Two-photon excitation microscopy is typically associated with the following characteristics: (1) the wavelength for two-photon absorption is typically (though not always) twice the wavelength for single-photon excitation; (2) the penetration depth of the excitation light is considerably greater since the longer-wavelength light shows less scatter and therefore can penetrate deeper into highly scattering specimens; (3) the longer-wavelength near-infrared light is less damaging to live cells and tissues; however, specimens with high absorption coefficients in the infrared can still show thermal damage; (4) the axial optical sectioning capability is intrinsic to the physics of the two-photon absorption process; hence, confocal pin-holes are not required; (5) descanning of the emission is not required; and (6) a high SNR can be achieved since the excitation and emission wavelengths are widely separated.
As shown in the foregoing chapter, the two-photon process occurs through a virtual intermediate state. What is not mentioned is the process in which the first photon excites the molecule into a real, intermediate state, and the second photon excites the molecule from the intermediate state to the final excited state. This process is resonant two-photon excitation.
The physics of the two-photon excitation process leads to some extremely useful consequences. The probability of the electronic transition depends on the square of the instantaneous light intensity; this quadratic dependence follows from the requirement that the fluorophore must simultaneously (within the lifetime of the virtual state) absorb two photons per excitation process.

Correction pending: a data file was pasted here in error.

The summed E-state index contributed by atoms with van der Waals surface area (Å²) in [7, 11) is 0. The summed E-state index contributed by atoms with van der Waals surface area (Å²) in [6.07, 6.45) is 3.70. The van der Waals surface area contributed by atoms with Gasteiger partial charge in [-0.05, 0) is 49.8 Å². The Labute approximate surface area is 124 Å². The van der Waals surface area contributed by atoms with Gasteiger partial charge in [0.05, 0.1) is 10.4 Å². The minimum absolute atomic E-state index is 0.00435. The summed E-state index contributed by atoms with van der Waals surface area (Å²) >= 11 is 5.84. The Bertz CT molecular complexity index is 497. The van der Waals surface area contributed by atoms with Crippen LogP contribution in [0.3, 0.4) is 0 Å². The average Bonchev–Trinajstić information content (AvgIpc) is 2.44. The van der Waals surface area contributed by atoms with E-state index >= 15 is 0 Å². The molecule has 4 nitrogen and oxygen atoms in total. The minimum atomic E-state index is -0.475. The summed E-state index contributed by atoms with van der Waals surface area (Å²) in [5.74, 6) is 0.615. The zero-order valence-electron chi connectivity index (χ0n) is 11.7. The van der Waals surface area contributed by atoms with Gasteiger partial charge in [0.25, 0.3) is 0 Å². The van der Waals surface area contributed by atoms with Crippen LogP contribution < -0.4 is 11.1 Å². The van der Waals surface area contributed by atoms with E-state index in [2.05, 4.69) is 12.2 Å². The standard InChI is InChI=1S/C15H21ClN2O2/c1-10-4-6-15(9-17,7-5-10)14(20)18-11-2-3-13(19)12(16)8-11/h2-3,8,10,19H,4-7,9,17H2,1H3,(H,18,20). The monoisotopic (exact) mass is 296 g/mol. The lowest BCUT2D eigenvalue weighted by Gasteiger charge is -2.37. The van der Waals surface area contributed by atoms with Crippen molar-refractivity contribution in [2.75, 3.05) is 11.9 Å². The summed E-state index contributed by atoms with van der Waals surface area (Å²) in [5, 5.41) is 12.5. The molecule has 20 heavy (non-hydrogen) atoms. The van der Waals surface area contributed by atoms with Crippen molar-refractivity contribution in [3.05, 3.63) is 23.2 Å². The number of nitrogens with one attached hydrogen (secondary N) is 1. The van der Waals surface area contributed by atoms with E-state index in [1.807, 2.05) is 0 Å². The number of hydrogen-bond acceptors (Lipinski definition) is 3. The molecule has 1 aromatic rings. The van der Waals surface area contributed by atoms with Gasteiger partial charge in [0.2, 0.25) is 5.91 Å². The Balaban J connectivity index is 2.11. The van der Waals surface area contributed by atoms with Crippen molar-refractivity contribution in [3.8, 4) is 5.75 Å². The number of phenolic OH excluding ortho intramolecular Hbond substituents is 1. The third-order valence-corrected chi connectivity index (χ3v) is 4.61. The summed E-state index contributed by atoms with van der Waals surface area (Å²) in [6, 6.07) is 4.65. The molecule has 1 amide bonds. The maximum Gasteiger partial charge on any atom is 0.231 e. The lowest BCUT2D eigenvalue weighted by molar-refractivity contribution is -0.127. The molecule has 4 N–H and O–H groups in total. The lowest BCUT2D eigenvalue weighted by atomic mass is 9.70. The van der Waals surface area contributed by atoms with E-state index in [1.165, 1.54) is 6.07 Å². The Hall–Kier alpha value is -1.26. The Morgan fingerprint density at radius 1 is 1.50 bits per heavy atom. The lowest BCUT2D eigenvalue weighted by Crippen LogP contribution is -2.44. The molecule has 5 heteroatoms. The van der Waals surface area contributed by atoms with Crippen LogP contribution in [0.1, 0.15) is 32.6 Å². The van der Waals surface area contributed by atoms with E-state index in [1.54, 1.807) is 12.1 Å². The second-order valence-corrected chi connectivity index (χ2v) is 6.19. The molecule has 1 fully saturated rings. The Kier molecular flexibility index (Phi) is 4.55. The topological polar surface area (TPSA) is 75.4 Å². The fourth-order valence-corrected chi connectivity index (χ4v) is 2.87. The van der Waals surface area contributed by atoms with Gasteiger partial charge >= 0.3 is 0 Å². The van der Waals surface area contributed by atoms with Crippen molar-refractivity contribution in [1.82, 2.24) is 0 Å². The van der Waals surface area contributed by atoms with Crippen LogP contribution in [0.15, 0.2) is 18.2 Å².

The laser light in a two-photon excitation microscope is focused by the microscope objective to a focal volume. Only in this volume is there sufficient intensity to generate appreciable excitation. The low photon flux outside the volume results in a negligible amount of fluorescence signal. In summary, the optical sectioning (depth discrimination) capability of a two-photon excitation microscope originates from the nonlinear quadratic dependence of the excitation process and the strong focusing capability of the microscope objective.
Most biological specimens are relatively transparent to near-infrared light. The focusing of the microscope objective results in two-photon excitation of ultraviolet-absorbing fluorochromes in a small focal volume. It is possible to move the focused volume through the thickness of the sample and thus achieve optical sectioning in three dimensions.